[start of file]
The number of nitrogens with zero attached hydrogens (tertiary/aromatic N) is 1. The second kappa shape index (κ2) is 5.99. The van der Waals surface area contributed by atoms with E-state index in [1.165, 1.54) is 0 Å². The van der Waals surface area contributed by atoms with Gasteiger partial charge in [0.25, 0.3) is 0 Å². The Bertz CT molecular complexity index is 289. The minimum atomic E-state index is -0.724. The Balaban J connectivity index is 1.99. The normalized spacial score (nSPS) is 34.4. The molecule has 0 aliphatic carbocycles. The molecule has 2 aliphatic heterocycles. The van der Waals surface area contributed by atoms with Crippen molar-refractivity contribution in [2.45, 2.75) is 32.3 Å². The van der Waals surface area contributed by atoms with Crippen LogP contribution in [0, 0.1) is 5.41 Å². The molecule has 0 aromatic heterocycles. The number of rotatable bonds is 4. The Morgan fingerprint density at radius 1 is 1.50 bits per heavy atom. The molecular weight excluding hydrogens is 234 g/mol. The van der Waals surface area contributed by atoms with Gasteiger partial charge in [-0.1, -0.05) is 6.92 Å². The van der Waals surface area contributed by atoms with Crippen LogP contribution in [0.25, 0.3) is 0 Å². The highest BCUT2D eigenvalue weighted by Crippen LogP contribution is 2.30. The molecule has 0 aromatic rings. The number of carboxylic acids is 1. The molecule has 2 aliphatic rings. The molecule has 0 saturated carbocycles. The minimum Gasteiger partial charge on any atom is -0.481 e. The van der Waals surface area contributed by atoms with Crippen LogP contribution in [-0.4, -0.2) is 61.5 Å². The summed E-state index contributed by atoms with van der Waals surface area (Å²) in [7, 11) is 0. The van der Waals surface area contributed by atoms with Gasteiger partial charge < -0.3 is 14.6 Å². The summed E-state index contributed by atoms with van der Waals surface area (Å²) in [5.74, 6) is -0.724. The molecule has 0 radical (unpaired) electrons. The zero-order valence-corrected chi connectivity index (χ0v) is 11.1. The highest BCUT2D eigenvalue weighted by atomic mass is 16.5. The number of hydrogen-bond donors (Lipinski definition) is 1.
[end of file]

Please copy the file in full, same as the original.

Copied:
The number of nitrogens with zero attached hydrogens (tertiary/aromatic N) is 1. The second kappa shape index (κ2) is 5.99. The van der Waals surface area contributed by atoms with E-state index in [1.165, 1.54) is 0 Å². The van der Waals surface area contributed by atoms with Gasteiger partial charge in [0.25, 0.3) is 0 Å². The Bertz CT molecular complexity index is 289. The minimum atomic E-state index is -0.724. The Balaban J connectivity index is 1.99. The normalized spacial score (nSPS) is 34.4. The molecule has 0 aliphatic carbocycles. The molecule has 2 aliphatic heterocycles. The van der Waals surface area contributed by atoms with Crippen molar-refractivity contribution in [2.45, 2.75) is 32.3 Å². The van der Waals surface area contributed by atoms with Crippen LogP contribution in [0, 0.1) is 5.41 Å². The molecule has 0 aromatic heterocycles. The number of rotatable bonds is 4. The Morgan fingerprint density at radius 1 is 1.50 bits per heavy atom. The molecular weight excluding hydrogens is 234 g/mol. The van der Waals surface area contributed by atoms with Gasteiger partial charge in [-0.1, -0.05) is 6.92 Å². The van der Waals surface area contributed by atoms with Crippen LogP contribution in [0.25, 0.3) is 0 Å². The highest BCUT2D eigenvalue weighted by Crippen LogP contribution is 2.30. The molecule has 0 aromatic rings. The number of carboxylic acids is 1. The molecule has 2 aliphatic rings. The molecule has 0 saturated carbocycles. The minimum Gasteiger partial charge on any atom is -0.481 e. The van der Waals surface area contributed by atoms with Crippen LogP contribution in [-0.4, -0.2) is 61.5 Å². The summed E-state index contributed by atoms with van der Waals surface area (Å²) in [7, 11) is 0. The van der Waals surface area contributed by atoms with Gasteiger partial charge < -0.3 is 14.6 Å². The summed E-state index contributed by atoms with van der Waals surface area (Å²) in [5.74, 6) is -0.724. The molecule has 0 radical (unpaired) electrons. The zero-order valence-corrected chi connectivity index (χ0v) is 11.1. The highest BCUT2D eigenvalue weighted by atomic mass is 16.5. The number of hydrogen-bond donors (Lipinski definition) is 1.